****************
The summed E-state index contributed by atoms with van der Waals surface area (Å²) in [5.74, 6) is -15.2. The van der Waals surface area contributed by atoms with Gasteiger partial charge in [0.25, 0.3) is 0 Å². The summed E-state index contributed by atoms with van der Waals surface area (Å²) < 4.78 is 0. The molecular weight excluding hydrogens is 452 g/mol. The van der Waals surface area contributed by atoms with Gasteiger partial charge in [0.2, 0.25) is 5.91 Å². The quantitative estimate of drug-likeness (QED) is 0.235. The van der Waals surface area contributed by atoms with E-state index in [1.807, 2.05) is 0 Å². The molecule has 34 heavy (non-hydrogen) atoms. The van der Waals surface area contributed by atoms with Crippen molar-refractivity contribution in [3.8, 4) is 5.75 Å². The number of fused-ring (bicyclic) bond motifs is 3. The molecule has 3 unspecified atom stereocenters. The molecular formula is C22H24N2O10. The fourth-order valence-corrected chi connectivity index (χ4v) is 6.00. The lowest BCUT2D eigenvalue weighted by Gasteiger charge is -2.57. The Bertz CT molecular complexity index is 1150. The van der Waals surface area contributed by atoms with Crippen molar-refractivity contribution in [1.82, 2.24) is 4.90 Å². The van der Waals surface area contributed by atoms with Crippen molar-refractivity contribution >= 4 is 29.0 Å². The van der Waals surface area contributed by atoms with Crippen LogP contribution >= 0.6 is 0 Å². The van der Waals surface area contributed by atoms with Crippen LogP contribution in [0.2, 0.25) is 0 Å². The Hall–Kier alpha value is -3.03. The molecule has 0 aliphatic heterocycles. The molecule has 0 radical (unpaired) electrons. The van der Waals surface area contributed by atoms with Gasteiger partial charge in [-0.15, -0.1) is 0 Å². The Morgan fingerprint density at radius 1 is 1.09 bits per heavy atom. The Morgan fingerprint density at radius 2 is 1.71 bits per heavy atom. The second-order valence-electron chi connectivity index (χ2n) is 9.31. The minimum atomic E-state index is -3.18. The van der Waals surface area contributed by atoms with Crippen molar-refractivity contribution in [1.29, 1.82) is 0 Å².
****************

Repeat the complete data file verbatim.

The summed E-state index contributed by atoms with van der Waals surface area (Å²) in [5.74, 6) is -15.2. The van der Waals surface area contributed by atoms with Gasteiger partial charge in [0.25, 0.3) is 0 Å². The summed E-state index contributed by atoms with van der Waals surface area (Å²) < 4.78 is 0. The molecular weight excluding hydrogens is 452 g/mol. The van der Waals surface area contributed by atoms with Gasteiger partial charge in [0.2, 0.25) is 5.91 Å². The quantitative estimate of drug-likeness (QED) is 0.235. The van der Waals surface area contributed by atoms with E-state index in [1.807, 2.05) is 0 Å². The molecule has 34 heavy (non-hydrogen) atoms. The van der Waals surface area contributed by atoms with Crippen molar-refractivity contribution in [3.8, 4) is 5.75 Å². The number of fused-ring (bicyclic) bond motifs is 3. The molecule has 3 unspecified atom stereocenters. The molecular formula is C22H24N2O10. The fourth-order valence-corrected chi connectivity index (χ4v) is 6.00. The lowest BCUT2D eigenvalue weighted by Gasteiger charge is -2.57. The Bertz CT molecular complexity index is 1150. The van der Waals surface area contributed by atoms with Crippen molar-refractivity contribution in [1.82, 2.24) is 4.90 Å². The van der Waals surface area contributed by atoms with Crippen molar-refractivity contribution >= 4 is 29.0 Å². The van der Waals surface area contributed by atoms with Crippen LogP contribution >= 0.6 is 0 Å². The van der Waals surface area contributed by atoms with Crippen LogP contribution in [0.2, 0.25) is 0 Å². The Hall–Kier alpha value is -3.03. The molecule has 0 aliphatic heterocycles. The molecule has 0 radical (unpaired) electrons. The van der Waals surface area contributed by atoms with Gasteiger partial charge in [-0.15, -0.1) is 0 Å². The Morgan fingerprint density at radius 1 is 1.09 bits per heavy atom. The Morgan fingerprint density at radius 2 is 1.71 bits per heavy atom. The second-order valence-electron chi connectivity index (χ2n) is 9.31. The minimum atomic E-state index is -3.18. The van der Waals surface area contributed by atoms with Crippen molar-refractivity contribution in [1.29, 1.82) is 0 Å².